SFMOMA reopens with Close to Home: Creativity in Crisis, featuring new works by seven Bay Area artists ― Carolyn Drake, Rodney Ewing, Andres Gonzalez, James Gouldthorpe, Klea McKenna, Tucker Nichols, and Woody De Othello ― in response to the COVID-19 pandemic and the unprecedented social upheaval of 2020. Bay Area Walls, which spreads across three floors of the museum, is a series of commissions by local artists that continues the museum’s investigation of the pandemic and unfolding crises of 2020. It features works by Erina Alejo and Adrian L. Burrell, Liz Hernández, Muzae Sesay, and the Twins Walls Company (Elaine Chu and Marina Perez-Wong). The museum’s New Work gallery will showcase new works by conceptual artist Charles Gaines, emerging from his interest the controversial Dred Scott Decision of 1857, in which the U.S. Supreme Court struck down the Missouri Compromise and decreed that Black people were not U.S. citizens and therefore could not sue for their right to freedom.

Music is an important vehicle for conceptual artist Charles Gaines. Manifestos 3, at SFMOMA, draws on seminal essays from James Baldwin and a speech from Martin Luther King. Gaines has translated text into notes, developing a system whereby letters of the alphabet are used in musical notation. The arrangement is recorded in a sound studio. For the gallery installation, the text is scrolled on a video monitor while the music it produced is played. Large-scale copies of the musical score are displayed that include the original text and viewers can see how the letter to note translation was done. Gaines says the music sounds atonal but is actually very tonal in a systematic sense. Image: SFMOMA

Before their public reopening, both the de Young and SFMOMA will have member preview days. SFMOMA will be free to the public on March 7 and tickets can be reserved online starting Wednesday, March 3 at roughly 10 a.m. Due to safety protocols in place which limit the number of visitors, reserving a ticket beforehand is essential. For more details on ticketing, admission and safety protocols, visit the websites: Asian Art Museum, de Young and SFMOMA.

March 2, 2021 Posted by | Art, Asian Art Museum, de Young Museum, SFMOMA | , , , , , , , , , , , , , , , , , , , , , , , , , , , , , , , , , | Leave a comment

5 films from the 43rd Mill Valley Film Festival you can screen from home, starting Thursday evening

MVFF43 honors actor and producer Viola Davis with its Mind the Gap Award: Actor of the Year in an online conversation with MVFF Director of Programming Zoë Elton and special guest George C. Wolfe. The event can be streamed from October 10-18.   Davis is the first Black woman to attain acting’s great trifecta: two Tony Awards, for Fences and King Hedley II; an Oscar®, also for Fences; and an Emmy® for How to Get Away with Murder.  Her dedication to speaking out with eloquence and wisdom on issues of equality, especially for women and Black women, has established her as one of the great performers and spokespeople of our time. MVFF43 is October 8-18, 2020.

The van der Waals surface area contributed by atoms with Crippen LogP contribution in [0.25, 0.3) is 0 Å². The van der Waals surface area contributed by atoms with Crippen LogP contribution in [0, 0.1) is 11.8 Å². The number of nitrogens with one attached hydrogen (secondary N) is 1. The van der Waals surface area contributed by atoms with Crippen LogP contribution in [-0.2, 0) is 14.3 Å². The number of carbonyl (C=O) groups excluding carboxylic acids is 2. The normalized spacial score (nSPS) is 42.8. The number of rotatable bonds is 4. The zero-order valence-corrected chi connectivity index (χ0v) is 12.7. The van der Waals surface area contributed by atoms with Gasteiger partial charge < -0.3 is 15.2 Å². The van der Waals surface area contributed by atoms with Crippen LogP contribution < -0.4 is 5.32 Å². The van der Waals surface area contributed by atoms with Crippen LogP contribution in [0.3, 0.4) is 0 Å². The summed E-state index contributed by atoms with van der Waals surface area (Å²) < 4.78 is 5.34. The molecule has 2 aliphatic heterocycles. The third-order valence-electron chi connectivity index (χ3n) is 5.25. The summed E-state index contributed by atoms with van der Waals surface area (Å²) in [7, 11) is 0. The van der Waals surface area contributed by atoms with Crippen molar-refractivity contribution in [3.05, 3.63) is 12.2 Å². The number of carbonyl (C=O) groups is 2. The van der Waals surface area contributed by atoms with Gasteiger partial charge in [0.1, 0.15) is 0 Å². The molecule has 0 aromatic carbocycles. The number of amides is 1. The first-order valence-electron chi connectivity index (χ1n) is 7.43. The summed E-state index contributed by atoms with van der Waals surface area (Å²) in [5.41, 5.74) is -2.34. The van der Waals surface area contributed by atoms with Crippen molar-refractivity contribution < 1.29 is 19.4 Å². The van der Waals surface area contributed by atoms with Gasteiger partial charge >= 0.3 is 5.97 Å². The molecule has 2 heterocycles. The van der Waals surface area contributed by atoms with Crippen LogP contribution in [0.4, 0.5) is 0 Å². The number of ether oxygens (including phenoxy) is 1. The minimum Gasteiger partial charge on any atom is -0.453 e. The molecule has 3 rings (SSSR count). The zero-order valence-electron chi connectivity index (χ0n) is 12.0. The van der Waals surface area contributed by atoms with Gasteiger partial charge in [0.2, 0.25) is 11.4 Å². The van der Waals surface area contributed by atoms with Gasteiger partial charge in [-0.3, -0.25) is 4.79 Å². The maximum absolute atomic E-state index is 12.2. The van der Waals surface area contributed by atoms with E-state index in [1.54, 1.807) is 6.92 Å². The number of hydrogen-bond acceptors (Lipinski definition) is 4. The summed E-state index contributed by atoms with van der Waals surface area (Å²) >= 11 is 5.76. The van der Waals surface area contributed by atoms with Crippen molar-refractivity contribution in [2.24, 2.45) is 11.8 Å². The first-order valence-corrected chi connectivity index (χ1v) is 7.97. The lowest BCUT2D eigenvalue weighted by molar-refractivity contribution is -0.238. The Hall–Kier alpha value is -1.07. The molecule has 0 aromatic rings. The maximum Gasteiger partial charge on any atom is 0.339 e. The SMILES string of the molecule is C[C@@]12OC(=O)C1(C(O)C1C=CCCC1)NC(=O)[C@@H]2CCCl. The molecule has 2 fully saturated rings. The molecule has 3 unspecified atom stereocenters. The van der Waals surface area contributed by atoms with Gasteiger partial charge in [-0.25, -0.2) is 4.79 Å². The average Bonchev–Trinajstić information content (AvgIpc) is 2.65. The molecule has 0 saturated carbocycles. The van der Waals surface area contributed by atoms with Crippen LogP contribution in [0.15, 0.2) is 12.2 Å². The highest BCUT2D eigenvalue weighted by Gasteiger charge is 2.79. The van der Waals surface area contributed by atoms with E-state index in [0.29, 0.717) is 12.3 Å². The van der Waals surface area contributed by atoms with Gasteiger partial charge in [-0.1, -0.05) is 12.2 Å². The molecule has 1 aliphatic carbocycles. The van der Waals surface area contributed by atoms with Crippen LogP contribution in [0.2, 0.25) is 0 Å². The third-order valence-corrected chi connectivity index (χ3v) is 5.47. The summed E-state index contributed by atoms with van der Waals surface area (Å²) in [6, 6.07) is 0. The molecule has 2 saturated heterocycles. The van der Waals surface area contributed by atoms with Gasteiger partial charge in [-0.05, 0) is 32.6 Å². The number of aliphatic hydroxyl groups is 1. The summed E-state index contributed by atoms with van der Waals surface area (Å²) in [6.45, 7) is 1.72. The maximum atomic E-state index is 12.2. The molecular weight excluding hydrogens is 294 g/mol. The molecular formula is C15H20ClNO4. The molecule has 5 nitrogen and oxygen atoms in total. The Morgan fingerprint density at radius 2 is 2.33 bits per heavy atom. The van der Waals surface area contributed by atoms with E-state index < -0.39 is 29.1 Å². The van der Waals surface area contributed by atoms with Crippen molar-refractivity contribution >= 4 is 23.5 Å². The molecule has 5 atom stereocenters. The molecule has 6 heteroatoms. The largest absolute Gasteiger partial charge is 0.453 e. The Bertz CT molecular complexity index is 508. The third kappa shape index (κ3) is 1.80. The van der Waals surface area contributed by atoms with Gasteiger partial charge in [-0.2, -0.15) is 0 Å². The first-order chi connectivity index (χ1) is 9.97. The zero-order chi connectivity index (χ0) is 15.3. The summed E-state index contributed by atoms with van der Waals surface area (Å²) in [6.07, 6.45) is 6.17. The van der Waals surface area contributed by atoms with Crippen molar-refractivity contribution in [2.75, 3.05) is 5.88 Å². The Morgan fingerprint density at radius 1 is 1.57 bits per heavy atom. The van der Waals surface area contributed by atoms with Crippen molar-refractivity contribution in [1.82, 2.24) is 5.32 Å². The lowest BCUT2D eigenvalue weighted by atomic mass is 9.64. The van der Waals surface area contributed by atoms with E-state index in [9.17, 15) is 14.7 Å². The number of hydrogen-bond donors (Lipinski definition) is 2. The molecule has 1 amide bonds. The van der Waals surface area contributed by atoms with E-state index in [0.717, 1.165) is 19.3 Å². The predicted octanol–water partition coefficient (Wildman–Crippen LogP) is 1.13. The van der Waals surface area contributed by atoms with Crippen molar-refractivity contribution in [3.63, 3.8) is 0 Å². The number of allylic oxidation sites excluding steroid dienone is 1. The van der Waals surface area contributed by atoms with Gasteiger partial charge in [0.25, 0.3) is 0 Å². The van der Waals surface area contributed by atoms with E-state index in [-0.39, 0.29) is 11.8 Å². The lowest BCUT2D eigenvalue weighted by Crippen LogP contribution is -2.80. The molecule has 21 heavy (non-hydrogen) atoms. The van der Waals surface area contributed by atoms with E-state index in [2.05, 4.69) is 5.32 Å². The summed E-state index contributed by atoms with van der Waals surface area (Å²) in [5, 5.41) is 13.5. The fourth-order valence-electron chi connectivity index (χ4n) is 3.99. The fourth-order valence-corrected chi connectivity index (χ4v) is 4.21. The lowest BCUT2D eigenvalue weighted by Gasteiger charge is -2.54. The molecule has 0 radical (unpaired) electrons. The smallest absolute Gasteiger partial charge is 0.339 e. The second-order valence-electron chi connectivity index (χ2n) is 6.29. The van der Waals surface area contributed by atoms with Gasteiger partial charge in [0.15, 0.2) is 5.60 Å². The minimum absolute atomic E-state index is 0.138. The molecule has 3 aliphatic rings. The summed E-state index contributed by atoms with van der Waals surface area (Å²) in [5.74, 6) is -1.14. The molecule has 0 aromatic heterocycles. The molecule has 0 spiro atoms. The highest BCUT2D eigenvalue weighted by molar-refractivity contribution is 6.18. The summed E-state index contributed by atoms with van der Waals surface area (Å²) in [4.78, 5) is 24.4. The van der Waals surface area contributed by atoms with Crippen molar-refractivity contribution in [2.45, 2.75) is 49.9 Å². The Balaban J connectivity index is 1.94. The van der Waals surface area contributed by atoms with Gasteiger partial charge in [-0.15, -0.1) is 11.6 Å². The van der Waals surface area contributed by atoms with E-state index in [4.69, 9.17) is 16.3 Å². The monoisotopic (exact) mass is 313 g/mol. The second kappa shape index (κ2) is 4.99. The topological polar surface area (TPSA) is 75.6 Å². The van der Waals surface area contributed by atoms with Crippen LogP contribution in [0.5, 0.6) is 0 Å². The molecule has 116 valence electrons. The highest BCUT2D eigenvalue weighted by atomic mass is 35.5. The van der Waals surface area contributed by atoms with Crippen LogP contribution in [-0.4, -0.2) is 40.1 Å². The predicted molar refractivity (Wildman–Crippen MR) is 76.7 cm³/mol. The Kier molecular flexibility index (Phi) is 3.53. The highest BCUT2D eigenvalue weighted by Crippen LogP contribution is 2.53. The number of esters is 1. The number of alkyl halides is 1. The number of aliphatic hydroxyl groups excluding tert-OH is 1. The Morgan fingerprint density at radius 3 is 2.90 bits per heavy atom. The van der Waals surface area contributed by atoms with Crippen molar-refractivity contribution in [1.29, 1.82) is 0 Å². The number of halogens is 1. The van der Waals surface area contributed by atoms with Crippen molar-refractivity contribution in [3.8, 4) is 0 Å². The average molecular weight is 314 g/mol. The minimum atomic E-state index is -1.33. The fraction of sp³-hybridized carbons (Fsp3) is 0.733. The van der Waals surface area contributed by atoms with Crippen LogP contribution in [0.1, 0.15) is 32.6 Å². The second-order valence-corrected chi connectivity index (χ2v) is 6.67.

Grab your popcorn and snuggle in. A pandemic version of the 43rd edition of the Mill Valley Film Festival (MVFF43) kicks off Thursday evening with drive-in and online programming. In MVFF style, opening night offers a drive-in world premiere screening of “Blithe Spirit,” Edward Hall’s new adaptation of Noël Coward’s 1941 theatrical hit starring Dame Judi Dench as the inept spiritualist Madame Arcati. The locale is Lagoon Park in Marin Civic Center, freshly outfitted with a gigantic studio-grade screen. 

Much of this year’s festival is virtual, with five opening night choices to stream: the US premiere of Judith Ehrlich’s “The Boys Who Said No!;” the California premieres of Argentinian director Ariel Winograd’s “The Heist of the Century,” Mongolian Director Byambasuren Davaa’s “Veins of the World,” American director Alexandre Rockwell’s “Sweet Thing,” and American director David Garrett Byars “Public Trust”.  In all, MVFF43 offers 11 full days of online programming and 10 nights of drive-in screenings.  It presents 144 films, both shorts and features, from 38 countries. It runs through Sunday, October 18 with its final drive in screening, “The Bee Gees: How Can You Mend a Broken Heart” on Saturday, October 17. 

The acclaimed festival runs in tandem with DocLands, the California Film Institute’s annual documentary film festival which was postponed from May due to Covid. Despite the Covid curveball, MVFF has held on to its identity— supporting innovative film, local filmmakers and showcasing likely Oscar contenders that have already premiered at the famed Venice and Toronto film festivals.  MVFF has also kept important promises: fifty-seven percent of the films screening this year are directed or co-directed by women which means the festival hit its 50/50 by 2020 pledge goal.